The Causes of Separation Anxiety in Children

Separation anxiety in kids can be caused by a number of factors, and is typically a mixture of both nature and nurture. “Current theories suggest that separation anxiety develops from an interaction of factors that include genetic vulnerabilities to experience anxiety, temperamental and biological vulnerabilities, stressful transition events (like beginning school), insecure attachment relationships, and negative family experiences.” (Choate et al., 2005, p. 126) Here are the primary factors that can contribute to separation anxiety:

A) A child’s natural disposition towards separation
Even if they have a close and loving relationship with their caretakers, some kids are naturally more anxious about separation. If you’re a child, being separated from your primary caregivers can be just as lethal as any other danger. Some kids seem naturally more anxious about this threat.

B) Insecure attachment experiences
The term attachment refers to how secure children feel about the love, affection and responsiveness they receive from caretakers. Children who have disinvolved or erratic caretakers (especially during their early years) often develop an insecure or disorganized attachment style. When love, attention and affection are viewed as less stable and reliable, children will have a harder time managing separations.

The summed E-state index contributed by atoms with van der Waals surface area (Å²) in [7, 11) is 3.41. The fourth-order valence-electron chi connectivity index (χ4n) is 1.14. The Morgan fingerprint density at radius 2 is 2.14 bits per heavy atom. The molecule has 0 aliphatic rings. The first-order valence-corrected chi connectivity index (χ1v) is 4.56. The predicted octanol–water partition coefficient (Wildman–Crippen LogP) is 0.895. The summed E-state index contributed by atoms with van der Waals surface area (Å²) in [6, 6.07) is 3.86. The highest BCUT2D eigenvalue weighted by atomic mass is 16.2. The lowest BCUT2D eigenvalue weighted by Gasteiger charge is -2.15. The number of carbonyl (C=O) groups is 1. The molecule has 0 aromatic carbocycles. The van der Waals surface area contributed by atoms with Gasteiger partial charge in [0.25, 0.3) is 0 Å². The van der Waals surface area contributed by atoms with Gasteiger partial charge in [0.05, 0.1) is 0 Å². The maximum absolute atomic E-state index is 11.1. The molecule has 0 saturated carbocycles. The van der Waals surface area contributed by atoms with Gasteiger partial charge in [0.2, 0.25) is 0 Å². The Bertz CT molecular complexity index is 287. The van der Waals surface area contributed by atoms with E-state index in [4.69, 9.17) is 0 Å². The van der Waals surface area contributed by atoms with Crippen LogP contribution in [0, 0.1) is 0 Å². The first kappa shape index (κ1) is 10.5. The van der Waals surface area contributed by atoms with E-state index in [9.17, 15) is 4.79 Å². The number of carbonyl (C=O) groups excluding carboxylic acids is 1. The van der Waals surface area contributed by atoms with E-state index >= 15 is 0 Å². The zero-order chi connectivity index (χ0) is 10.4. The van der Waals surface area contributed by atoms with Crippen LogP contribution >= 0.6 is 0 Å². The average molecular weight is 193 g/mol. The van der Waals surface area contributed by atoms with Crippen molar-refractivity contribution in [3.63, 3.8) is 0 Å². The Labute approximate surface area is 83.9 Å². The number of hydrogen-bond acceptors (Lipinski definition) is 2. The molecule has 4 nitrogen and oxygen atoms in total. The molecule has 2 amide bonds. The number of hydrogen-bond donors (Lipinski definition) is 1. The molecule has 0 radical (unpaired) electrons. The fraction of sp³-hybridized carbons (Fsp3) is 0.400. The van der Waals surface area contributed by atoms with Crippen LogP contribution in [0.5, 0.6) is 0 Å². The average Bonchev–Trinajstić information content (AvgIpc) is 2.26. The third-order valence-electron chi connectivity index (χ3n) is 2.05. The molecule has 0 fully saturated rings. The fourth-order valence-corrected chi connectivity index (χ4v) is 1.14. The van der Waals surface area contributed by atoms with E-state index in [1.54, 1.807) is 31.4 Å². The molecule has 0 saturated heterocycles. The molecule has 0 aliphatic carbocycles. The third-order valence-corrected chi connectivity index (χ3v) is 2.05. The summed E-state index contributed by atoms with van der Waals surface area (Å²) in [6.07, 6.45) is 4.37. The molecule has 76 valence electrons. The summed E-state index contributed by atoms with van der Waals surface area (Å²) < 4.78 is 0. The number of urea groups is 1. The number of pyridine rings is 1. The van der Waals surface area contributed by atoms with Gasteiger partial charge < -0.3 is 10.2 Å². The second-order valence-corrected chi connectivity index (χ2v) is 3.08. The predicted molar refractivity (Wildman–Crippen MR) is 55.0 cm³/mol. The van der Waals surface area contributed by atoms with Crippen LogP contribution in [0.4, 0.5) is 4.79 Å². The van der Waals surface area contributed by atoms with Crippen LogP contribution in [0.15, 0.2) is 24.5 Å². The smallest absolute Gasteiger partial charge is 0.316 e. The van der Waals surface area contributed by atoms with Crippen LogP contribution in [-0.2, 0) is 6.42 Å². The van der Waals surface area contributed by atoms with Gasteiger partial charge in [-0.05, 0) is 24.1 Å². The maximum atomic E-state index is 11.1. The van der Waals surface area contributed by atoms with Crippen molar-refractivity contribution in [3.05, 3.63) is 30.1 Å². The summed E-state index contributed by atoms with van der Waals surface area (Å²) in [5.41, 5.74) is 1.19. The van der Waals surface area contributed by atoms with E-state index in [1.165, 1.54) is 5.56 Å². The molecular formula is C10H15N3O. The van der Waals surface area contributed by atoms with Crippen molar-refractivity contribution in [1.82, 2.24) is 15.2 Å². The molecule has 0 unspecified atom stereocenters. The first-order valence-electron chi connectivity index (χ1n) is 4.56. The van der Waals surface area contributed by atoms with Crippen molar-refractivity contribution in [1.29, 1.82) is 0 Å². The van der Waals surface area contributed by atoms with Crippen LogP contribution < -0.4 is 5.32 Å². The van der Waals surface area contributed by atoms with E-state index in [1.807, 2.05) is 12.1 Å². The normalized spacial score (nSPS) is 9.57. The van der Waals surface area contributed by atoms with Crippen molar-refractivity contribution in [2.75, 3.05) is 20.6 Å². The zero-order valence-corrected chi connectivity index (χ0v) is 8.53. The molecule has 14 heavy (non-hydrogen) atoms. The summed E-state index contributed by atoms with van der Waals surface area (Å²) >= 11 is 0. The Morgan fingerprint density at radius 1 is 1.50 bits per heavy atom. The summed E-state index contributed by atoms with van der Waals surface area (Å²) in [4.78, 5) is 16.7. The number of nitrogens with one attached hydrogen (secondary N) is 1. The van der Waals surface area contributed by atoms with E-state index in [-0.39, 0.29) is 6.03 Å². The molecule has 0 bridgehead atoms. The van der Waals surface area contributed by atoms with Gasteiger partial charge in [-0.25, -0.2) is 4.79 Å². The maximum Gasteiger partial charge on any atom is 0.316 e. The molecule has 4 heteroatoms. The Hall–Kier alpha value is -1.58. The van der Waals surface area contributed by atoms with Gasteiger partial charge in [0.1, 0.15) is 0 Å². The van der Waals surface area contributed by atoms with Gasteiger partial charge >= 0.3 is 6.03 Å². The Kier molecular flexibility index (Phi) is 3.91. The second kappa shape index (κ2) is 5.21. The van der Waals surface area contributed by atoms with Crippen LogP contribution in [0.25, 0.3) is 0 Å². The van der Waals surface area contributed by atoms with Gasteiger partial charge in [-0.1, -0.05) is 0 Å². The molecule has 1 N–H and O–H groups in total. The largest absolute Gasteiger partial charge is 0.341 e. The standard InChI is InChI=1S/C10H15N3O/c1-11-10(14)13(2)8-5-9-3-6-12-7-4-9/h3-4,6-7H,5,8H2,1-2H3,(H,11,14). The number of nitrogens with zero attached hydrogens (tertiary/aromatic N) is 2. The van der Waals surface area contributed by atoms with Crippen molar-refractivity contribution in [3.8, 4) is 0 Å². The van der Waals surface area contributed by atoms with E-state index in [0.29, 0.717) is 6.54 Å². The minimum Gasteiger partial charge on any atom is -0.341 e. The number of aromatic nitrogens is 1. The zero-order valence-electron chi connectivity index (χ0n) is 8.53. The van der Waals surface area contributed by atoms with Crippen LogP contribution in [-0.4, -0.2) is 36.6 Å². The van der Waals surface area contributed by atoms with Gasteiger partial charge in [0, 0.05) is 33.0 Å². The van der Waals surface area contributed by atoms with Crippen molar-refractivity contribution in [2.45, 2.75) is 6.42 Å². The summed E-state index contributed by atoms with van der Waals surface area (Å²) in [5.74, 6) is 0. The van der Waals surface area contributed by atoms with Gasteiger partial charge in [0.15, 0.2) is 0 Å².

C) Stressful transitions
Separation anxiety can be brought on by stressful life events, such as the start of school, experiencing a family move, or enduring instability within the home.

D) Separation anxiety caused by trauma or loss
It’s common for children to experience separation anxiety following a trauma or disruptive life event. Such traumas can include divorce, parental abandonment, living through a natural disaster, witnessing domestic conflict or community violence, parental incarceration, or experiencing the loss of a loved one. Any trauma that results in separation from or the death of a loved one is especially likely to result in separation anxiety, since this sudden loss leaves a child fearing that other people in their life might suddenly vanish.

E) Over-controlling & co-dependent parenting
Intrusive or over-controlling parents who impede their child’s attempts at autonomy while trying to manage every aspect of their life create a dependency in their kids that often results in separation anxiety. Through such behavior, these parents send the message: “You need me, you’re lost without me, and I need you just as much.” Thus a child has a harder time separating.